A Language of Her Own by Lior Novick– Tel Aviv Local



With her one-person show at the Droval Gallery, Nahalat Binyamin, therapy and an infinite number of exhibitions behind her, Tal Eshed reminds us how beautiful art is

About the TAL [‘dew’ in Hebrew] and the ESHED [‘waterfall’ in Hebrew]

by Lior Novick

Photograph: Lovka


Tal Eshed is a different type of artist. She uses art as a therapeutic tool and helps to make it concrete to us, despite us being physically similar, we must preserve and reinforce the individual

They say that art is a beautiful thing, something breathtaking, the genuine work that time will never stop or slow down. Those who say this surely meant artists of the sort of Tal Eshed (32), an artist who graduated from the Photography and Video Department of Bezalel, and has a Master’s Degree in Art Therapy, an artist who has taken art to other places.

Her last one-person exhibition is “Onebody” shown at the Droval Gallery in Nahalat Binyamin [Tel Aviv]. This is a breathtaking exhibition that takes viewers on a deep and challenging inner journey. Eshed is part of her art and at the same time, art is part of who she is, something that began in her childhood. “Since I can remember, I have been involved in art,” she tells me. “My mother taught art, we had a studio at home, and as a child I was in the Batsheva dance group for children, before it was an Ensemble. It was very multidimensional. I was a very active child. As the years went by, I had to leave movement because of knee problems, but remained somehow in the arts. I don’t call myself a photography but an artist, I won’t be going into industrial documentation. I create everything ex nihilo.”

Is this what you dreamed of doing when you were young?

“As a young girl, I wanted to study medicine. I imagined that there was no chance that I could survive years in med school, which are exhausting studies, I didn’t know that I would enter the field of medicine through the back door. I studied biology, was very interested in anatomy, genetics, all sorts of artists who are anatomical scientists. Even in my art I always studied through the scientific aspect, and it intrigues me to discover all sorts of things. After the army, I lived in New York, where I began my path with professional photography. I studied photography and interior design, and took a course in color theory that expanded my vision on the use of color. I began to develop a kind of language of my own in photography.”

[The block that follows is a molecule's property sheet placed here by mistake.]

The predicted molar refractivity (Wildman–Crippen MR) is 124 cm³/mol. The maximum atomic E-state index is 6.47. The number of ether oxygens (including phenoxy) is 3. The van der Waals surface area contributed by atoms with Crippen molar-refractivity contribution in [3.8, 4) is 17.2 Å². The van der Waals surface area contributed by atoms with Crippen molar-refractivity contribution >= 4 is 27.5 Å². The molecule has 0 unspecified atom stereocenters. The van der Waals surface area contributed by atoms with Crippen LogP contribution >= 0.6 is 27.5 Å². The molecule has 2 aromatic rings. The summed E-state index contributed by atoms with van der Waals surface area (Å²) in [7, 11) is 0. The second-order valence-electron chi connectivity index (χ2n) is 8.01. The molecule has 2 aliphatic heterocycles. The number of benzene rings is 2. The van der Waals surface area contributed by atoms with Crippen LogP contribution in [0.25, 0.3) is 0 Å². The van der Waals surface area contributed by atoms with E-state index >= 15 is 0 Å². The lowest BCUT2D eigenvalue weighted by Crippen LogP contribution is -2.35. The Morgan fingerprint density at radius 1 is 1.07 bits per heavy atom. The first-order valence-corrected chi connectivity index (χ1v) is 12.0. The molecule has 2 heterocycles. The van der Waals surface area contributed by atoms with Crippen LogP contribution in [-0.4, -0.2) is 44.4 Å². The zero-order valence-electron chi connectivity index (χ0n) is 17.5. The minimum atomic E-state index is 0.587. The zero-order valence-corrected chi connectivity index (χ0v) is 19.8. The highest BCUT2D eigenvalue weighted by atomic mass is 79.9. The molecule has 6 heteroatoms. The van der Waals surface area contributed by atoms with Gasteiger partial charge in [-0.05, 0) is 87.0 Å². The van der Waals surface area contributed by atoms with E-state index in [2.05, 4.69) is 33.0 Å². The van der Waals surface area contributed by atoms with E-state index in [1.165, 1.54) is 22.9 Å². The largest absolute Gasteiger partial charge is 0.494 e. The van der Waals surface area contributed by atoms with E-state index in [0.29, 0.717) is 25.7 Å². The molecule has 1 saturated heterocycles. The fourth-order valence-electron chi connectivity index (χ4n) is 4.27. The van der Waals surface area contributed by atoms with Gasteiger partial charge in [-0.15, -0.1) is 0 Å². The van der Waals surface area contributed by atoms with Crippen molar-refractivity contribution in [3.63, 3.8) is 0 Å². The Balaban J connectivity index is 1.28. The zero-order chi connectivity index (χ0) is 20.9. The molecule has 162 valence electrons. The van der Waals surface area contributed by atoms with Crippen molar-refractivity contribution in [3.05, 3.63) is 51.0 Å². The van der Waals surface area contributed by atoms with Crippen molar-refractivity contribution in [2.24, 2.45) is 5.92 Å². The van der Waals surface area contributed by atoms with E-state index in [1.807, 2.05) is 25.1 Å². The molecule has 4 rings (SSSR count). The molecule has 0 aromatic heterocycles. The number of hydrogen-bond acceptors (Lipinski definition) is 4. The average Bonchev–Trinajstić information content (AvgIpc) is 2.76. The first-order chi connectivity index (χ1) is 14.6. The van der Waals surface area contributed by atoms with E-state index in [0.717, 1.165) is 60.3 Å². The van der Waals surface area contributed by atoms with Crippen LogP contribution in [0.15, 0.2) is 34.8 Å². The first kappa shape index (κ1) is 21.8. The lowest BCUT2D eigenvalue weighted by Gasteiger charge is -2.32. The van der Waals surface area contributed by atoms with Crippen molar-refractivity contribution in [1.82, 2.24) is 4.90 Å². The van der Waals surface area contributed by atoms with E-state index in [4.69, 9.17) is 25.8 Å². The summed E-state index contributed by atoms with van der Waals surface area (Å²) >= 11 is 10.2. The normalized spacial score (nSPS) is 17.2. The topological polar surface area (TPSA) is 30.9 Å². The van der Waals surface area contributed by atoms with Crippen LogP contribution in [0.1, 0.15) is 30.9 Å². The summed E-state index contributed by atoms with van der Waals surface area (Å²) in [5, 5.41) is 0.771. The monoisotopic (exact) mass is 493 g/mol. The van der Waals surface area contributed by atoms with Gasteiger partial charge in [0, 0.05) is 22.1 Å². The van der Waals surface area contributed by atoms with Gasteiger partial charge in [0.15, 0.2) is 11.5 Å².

How did you link this with the side of the therapist?

“I was very connected to my spiritual side. I had to return to Israel to take the entrance exams to Bezalel [Academy of Art and Design, Jerusalem]. I was accepted and continued my studies there. I completed my undergraduate degree, and although I felt I was enjoying the medium, it limited me a bit. My attraction to materials is to touch and to create objects. I took many courses and at the same time began studies in alternative medicine, Reiki studies in India with an amazing master, and I continued to roll along the path.

“I studied a great deal over the years, with private teachers, as well. At the same time, I began spiritual psychotherapy with a teacher from the UK who is accompanying me right into the present. This is reflected in many of my works and also in this piece. Each person connects to an artwork from his point of entry.”



Eshed’s work in “Onebody” brings up in a wonderful way the link between science, medicine and biology with art and spiritual matters. In this exhibition, she makes wide use of the subject of water inspired by the therapies she conducts especially with pregnant women. The artworks (photography, video and installations) focusing on pregnancy, the same point at which an infinite number of possibilities exist for a life to be created. This is a one-of-a-kind moment in the cycle Eshed depicts: birth, life, death, and rebirth.

Eshed wants to bring the viewer into his own inner world based on the approach that the spectrum of emotions does not differ between people. “As a society, we are composed of the total of individuals who feel, think and experience through the same genetic/biological systems, and yet, the emotional functions imprinted within us as paradigms are comprised of the same parts, but in infinite possibilities. This is about the attempt to find what is unique, I would even call it the human spark, the soul that distinguishes us from our fellow man, definitely a fascinating journey.